Vitamin D supplementation may benefit progressive MS

Supplementing with vitamin D reduced signs of inflammation and nerve damage in rats with progressive multiple sclerosis (MS) in a new study.

Vitamin D deficiency has long been linked with an increased risk for developing MS, but studies where people with relapsing remitting MS were given supplementation of the vitamin have produced conflicting results. Some more recent research has suggested supplementing with vitamin D may help with disease progression in people with the progressive form of the disease, but more research is needed.

In this study, when rats who had had progressive MS induced, ones that were treated with vitamin D had less myelin loss in the cortex of their brains and less activation of microglia, the brain’s immune cells, than rats that didn’t have vitamin D supplemented.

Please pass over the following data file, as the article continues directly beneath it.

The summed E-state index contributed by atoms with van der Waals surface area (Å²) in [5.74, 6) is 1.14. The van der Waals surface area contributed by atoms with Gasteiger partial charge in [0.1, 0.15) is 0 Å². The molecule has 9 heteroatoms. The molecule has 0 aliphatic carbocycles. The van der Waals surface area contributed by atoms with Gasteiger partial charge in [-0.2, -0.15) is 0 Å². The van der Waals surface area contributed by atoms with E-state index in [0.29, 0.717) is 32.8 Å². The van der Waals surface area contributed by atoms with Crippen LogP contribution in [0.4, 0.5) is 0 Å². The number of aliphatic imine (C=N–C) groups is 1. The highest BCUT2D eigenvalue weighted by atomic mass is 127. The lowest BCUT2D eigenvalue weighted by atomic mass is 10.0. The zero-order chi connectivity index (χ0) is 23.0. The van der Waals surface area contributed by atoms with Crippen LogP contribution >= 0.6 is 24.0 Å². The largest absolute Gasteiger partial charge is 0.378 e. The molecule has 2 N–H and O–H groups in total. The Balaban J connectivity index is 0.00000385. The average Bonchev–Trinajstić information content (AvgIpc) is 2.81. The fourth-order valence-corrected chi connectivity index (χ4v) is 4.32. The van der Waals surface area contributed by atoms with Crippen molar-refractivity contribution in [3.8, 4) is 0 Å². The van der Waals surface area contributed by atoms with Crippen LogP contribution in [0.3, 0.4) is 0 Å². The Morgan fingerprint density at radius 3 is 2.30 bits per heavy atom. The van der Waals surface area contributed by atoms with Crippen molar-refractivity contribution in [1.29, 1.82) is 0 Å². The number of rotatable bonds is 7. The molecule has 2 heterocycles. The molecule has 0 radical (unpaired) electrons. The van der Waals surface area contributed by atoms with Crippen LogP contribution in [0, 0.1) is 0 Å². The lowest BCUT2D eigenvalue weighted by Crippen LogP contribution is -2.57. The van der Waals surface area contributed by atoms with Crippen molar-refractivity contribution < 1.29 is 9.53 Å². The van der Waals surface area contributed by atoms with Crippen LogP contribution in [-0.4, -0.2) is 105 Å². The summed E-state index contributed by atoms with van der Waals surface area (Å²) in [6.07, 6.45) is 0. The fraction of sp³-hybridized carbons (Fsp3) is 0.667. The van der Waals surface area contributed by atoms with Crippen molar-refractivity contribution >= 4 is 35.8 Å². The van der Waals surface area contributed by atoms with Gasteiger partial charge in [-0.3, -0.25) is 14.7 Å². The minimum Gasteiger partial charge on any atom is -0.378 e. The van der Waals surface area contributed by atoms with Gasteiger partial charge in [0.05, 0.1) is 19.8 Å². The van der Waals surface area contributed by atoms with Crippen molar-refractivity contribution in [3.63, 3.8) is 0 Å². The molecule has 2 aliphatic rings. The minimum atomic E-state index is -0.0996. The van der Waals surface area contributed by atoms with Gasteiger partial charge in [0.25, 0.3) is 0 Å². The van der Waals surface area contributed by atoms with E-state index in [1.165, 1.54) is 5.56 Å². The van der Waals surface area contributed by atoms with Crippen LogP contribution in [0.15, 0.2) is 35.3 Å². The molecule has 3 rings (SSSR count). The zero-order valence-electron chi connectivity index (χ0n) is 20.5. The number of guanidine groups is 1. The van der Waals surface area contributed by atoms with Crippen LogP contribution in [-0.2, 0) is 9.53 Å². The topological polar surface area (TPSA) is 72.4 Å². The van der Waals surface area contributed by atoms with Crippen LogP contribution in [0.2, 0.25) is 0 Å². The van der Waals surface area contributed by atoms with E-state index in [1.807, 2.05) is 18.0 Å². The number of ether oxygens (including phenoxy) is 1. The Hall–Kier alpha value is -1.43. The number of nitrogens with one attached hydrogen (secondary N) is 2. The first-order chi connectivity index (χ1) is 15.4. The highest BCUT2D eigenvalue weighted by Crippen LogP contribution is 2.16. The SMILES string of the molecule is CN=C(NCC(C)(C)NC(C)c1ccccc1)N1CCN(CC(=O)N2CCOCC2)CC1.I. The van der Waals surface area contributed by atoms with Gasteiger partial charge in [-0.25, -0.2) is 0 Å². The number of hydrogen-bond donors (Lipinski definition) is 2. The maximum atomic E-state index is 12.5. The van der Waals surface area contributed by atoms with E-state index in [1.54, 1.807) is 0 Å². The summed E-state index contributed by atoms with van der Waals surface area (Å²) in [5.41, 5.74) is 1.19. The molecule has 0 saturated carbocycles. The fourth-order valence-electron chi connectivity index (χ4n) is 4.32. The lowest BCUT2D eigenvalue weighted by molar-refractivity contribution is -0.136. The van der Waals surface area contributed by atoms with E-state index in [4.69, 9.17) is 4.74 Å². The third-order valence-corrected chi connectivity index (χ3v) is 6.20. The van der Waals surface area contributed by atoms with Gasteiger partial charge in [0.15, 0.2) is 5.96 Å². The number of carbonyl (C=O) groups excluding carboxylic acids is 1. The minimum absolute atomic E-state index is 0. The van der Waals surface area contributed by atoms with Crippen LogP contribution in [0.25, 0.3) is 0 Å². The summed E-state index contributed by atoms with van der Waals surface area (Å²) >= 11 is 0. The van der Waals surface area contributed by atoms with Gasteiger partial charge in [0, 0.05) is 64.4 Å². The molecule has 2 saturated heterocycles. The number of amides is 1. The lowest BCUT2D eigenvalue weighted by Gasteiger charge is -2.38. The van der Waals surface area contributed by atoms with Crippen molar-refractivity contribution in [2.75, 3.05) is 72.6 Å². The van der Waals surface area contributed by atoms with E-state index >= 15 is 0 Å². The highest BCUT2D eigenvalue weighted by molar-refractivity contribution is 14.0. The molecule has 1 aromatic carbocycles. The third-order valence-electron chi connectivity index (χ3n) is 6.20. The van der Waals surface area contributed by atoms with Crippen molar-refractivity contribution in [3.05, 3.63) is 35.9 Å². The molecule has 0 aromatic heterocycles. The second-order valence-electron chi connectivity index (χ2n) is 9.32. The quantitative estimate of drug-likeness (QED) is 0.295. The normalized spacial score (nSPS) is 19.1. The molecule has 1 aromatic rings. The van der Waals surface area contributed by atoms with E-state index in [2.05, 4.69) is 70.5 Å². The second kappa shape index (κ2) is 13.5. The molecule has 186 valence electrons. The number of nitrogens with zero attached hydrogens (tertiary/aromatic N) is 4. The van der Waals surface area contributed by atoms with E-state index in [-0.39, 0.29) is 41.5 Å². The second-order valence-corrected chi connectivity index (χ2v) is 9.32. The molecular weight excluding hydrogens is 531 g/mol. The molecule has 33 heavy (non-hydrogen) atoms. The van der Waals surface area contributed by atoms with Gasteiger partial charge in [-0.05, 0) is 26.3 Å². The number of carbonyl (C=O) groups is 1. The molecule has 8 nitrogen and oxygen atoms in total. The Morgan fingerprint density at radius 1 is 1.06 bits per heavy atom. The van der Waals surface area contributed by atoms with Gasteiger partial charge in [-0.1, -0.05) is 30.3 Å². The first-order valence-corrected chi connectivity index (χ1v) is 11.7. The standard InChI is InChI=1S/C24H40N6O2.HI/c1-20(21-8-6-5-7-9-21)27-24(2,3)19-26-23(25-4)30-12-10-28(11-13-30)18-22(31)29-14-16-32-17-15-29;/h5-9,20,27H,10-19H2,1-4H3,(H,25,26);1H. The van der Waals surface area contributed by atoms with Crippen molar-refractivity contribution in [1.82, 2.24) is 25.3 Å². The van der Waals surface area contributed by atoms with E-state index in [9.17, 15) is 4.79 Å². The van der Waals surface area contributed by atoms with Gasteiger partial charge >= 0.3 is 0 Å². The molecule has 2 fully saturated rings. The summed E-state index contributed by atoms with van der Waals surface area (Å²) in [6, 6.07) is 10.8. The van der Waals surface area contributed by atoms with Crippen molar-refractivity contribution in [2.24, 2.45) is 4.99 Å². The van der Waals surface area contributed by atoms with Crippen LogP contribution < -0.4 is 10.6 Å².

Vitamin D was also linked with reduced cell death and improved preservation of cortical nerve cells.

The rats with progressive MS had elevated levels of neurofilament light chain (NFL), which is a marker for nerve cell damage, over the control rats. But the researchers found the animals given vitamin D had significantly lower NFL levels than those with MS that didn’t get the supplements. This indicates vitamin D limited nerve damage, and markers were also seen which indicated remyelination had also increased.

“[Vitamin D] seems to have potential as a supplement in progressive MS, which is why much more research on [vitamin D] in progressive MS and associated animal models is required,” the researchers said.